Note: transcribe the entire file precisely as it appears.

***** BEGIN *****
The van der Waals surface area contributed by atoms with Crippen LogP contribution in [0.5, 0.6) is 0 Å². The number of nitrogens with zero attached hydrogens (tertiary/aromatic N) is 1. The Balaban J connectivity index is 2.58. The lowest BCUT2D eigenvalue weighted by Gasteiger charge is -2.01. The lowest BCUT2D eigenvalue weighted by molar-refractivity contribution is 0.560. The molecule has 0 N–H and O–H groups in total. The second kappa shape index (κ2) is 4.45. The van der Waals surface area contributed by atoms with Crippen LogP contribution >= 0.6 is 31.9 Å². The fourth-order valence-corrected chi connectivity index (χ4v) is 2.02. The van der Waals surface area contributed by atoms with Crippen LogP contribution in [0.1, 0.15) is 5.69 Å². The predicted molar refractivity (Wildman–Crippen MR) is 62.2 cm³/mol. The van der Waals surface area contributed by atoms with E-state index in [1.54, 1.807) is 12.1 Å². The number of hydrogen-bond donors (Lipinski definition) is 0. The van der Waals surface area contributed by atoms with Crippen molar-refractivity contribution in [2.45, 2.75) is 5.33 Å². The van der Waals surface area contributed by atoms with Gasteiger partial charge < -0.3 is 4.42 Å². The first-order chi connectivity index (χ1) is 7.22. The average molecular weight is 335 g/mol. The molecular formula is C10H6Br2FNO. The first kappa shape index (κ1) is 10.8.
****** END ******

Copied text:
The van der Waals surface area contributed by atoms with Crippen LogP contribution in [0.5, 0.6) is 0 Å². The number of nitrogens with zero attached hydrogens (tertiary/aromatic N) is 1. The Balaban J connectivity index is 2.58. The lowest BCUT2D eigenvalue weighted by Gasteiger charge is -2.01. The lowest BCUT2D eigenvalue weighted by molar-refractivity contribution is 0.560. The molecule has 0 N–H and O–H groups in total. The second kappa shape index (κ2) is 4.45. The van der Waals surface area contributed by atoms with Crippen LogP contribution >= 0.6 is 31.9 Å². The fourth-order valence-corrected chi connectivity index (χ4v) is 2.02. The van der Waals surface area contributed by atoms with Crippen LogP contribution in [0.1, 0.15) is 5.69 Å². The predicted molar refractivity (Wildman–Crippen MR) is 62.2 cm³/mol. The van der Waals surface area contributed by atoms with E-state index in [1.54, 1.807) is 12.1 Å². The number of hydrogen-bond donors (Lipinski definition) is 0. The van der Waals surface area contributed by atoms with Crippen molar-refractivity contribution in [2.45, 2.75) is 5.33 Å². The van der Waals surface area contributed by atoms with Gasteiger partial charge < -0.3 is 4.42 Å². The first-order chi connectivity index (χ1) is 7.22. The average molecular weight is 335 g/mol. The molecular formula is C10H6Br2FNO. The first kappa shape index (κ1) is 10.8.